“…and they remembered the Scripture…”: A Reflection on Ezra 6:13-22 & John 2:13-25

“The Temple was finished on the third day”

[A Reflection on Ezra 6:13-22 & John 2:13-25]

In the second chapter of John’s gospel, the Lord Jesus is asked by the angered Jews “What sign do You show us since You do these things?”[1]His answer is simply: “Destroy this temple and in three days I will raise it up.”[2] The answer shocked the Jews and caused them to stumble further in the darkness of their unbelief, for they were unable to see that “…He was speaking of the temple of His body.”[3] John clues us in to this fact, but what has always made me stop in my tracks as I read this passage is the short phrase given in v. 22b: “…and they believed the Scripture…” What Scripture is John speaking of in this verse? Seeing as he further says “…and the word which Jesus had  said to them…” we are not given the option of thinking that John is simply equating the Lord’s Words concerning His bodily resurrection with Scripture. So to what Scripture is John referring?

Looking back into the Old Testament, we encounter the book of Ezra. This book recounts the Sovereign hand of God during Israel’s exile which brought the building of the Temple of God to completion in spite of opposition from external threats. God’s hand was Sovereignly guiding all of history to bring this Temple to completion so that He could gather His people together to worship Him in spirit and in truth. After having been destroyed by the enemies of God, the Temple was eventually rebuilt, or raised up, being “finished on the third day.”[4] What God had promised Israel He would do, He did. And when He did it, all those who were in captivity worshiped Him and offered up sin offerings for the people of God.[5]

The significance of this cannot be overlooked, seeing as (i.)John 2:13-25 concerns the raising of the Temple of God on the third day, and (ii.)also concerns the Passover of the Jews being celebrated at the same time, a narrative/thematic structure which Ezra 6:13-22 also follows. Why does Ezra, writing by the inspiration of the Holy Spirit, jump from the third day upon which the Temple was completed to the fourteenth day upon which the Passover was celebrated? Why does the Lord Jesus cleanse the Temple, call His body the Temple which would be resurrected upon the third day, and decide to do these things during the Passover feast? Why does John find it necessary to emphasize all of these details?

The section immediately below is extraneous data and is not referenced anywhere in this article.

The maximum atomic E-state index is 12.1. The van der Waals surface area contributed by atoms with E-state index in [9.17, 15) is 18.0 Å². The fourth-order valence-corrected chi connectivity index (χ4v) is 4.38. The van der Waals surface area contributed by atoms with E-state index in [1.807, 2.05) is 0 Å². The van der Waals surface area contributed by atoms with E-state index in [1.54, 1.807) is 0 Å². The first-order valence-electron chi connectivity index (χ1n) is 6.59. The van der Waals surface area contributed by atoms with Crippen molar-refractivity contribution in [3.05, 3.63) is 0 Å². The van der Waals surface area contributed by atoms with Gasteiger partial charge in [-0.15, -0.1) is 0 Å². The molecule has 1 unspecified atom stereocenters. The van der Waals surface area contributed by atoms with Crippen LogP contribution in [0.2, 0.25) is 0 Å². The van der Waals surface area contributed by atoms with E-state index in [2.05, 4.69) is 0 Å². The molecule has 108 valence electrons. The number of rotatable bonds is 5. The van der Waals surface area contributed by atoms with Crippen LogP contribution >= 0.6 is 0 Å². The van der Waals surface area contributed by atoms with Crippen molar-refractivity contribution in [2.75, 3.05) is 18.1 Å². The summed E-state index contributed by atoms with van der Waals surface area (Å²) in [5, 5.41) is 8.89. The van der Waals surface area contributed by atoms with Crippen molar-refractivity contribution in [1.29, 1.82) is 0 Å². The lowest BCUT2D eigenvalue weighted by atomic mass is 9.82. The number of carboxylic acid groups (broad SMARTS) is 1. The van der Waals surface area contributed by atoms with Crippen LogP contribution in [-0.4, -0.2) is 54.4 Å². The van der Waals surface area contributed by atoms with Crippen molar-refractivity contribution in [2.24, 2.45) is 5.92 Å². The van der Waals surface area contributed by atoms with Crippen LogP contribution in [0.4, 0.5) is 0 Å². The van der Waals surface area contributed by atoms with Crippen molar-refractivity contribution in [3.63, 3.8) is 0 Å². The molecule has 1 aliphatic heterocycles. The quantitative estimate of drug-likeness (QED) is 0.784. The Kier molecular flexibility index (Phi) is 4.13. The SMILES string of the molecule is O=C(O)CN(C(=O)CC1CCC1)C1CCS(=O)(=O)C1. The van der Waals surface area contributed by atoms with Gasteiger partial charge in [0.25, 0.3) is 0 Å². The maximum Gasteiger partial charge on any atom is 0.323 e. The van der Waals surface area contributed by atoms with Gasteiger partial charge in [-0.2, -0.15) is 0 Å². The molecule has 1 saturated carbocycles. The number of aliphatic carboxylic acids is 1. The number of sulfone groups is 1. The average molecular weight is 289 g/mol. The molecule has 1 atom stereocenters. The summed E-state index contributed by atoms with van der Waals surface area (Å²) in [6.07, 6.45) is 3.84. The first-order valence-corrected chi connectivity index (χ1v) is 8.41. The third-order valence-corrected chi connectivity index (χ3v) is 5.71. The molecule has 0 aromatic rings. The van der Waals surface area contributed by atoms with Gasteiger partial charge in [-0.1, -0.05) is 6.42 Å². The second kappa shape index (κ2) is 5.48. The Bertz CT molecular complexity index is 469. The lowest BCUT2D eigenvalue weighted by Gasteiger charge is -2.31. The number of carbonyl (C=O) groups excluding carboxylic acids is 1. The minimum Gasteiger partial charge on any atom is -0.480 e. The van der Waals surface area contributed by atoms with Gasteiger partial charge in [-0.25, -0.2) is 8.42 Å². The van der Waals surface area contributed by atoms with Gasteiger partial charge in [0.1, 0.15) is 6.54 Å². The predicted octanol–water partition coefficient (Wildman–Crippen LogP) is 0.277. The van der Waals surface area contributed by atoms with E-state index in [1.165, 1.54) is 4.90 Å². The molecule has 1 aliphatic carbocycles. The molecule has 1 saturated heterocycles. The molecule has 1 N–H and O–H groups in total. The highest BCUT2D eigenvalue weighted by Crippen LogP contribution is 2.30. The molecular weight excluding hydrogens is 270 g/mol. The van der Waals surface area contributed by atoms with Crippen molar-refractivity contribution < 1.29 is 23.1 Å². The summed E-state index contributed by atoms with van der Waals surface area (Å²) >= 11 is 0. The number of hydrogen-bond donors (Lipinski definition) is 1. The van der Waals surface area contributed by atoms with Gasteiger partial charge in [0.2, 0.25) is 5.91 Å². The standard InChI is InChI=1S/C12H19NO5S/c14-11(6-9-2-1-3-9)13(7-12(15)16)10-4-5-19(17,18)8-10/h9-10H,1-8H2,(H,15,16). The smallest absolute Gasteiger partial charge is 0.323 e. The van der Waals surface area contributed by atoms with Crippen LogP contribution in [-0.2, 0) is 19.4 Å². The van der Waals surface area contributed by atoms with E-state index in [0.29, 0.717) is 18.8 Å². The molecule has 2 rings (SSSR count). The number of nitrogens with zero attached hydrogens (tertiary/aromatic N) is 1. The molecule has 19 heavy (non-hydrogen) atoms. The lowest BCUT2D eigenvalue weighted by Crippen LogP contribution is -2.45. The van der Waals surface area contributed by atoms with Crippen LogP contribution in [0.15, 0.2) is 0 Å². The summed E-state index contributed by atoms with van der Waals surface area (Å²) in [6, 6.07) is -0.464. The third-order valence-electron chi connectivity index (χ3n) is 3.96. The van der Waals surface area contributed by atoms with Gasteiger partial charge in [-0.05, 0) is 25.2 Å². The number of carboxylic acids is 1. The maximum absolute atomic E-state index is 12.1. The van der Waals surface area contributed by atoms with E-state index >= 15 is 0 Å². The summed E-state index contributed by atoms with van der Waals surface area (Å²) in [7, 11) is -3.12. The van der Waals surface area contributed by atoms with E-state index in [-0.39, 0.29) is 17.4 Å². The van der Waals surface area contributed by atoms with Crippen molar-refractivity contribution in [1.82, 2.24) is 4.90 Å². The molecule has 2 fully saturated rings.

The Temple that was completed on the “third day” prefigures not another physical building made with men’s hands, but the body of our Lord Jesus. He is the Temple, the sin offering for God’s people, the pure priesthood, and the Passover Lamb (all of which Ezra and John mention, to a greater or lesser degree, in their respective narratives). Can we say with one hundred percent certainty that this is “the Scripture” to which John refers in John 2:22b? No, but not because the argument made here is obscure or far fetched, but because John often writes in such a way as to point us to multiple Old Testament passages, by emphasizing details that others would not and that we, oftentimes, overlook in an attempt to “get the next miracle,” as one pastor has said.[6] While the Jews looked for another building of stone, those born of God see that Christ is the New and Better Temple “raised on the third day” which can never be broken again. Amen.


[1] Cf. John 2:18b


[2] 2:19b


[4] Cf. Ezra 6:15

[5] 6:17

[6] J.V. Fesko said this in a sermon on John 2. The sermon can be found here for free download.


2 thoughts on ““…and they remembered the Scripture…”: A Reflection on Ezra 6:13-22 & John 2:13-25

  1. AK says:

    I am just writing a small article about Jn 2:22. The problem of the OT referent of GRAFE in this verse is indeed unsettlet. There is a plethora of various passages proposed by commentators. Your proposal seems to be really interesting! Was the reference to Ezra 6 already argued by any author? Did you publish this argument somewhere?



  2. Hiram says:

    Thanks for the kind words :)

    This hasn’t been argued, as far as I can tell, by another theologian. But I could be wrong. I just try to let Scripture interpret itself.

    God bless :)


involve yourself

Fill in your details below or click an icon to log in:

WordPress.com Logo

You are commenting using your WordPress.com account. Log Out /  Change )

Google+ photo

You are commenting using your Google+ account. Log Out /  Change )

Twitter picture

You are commenting using your Twitter account. Log Out /  Change )

Facebook photo

You are commenting using your Facebook account. Log Out /  Change )


Connecting to %s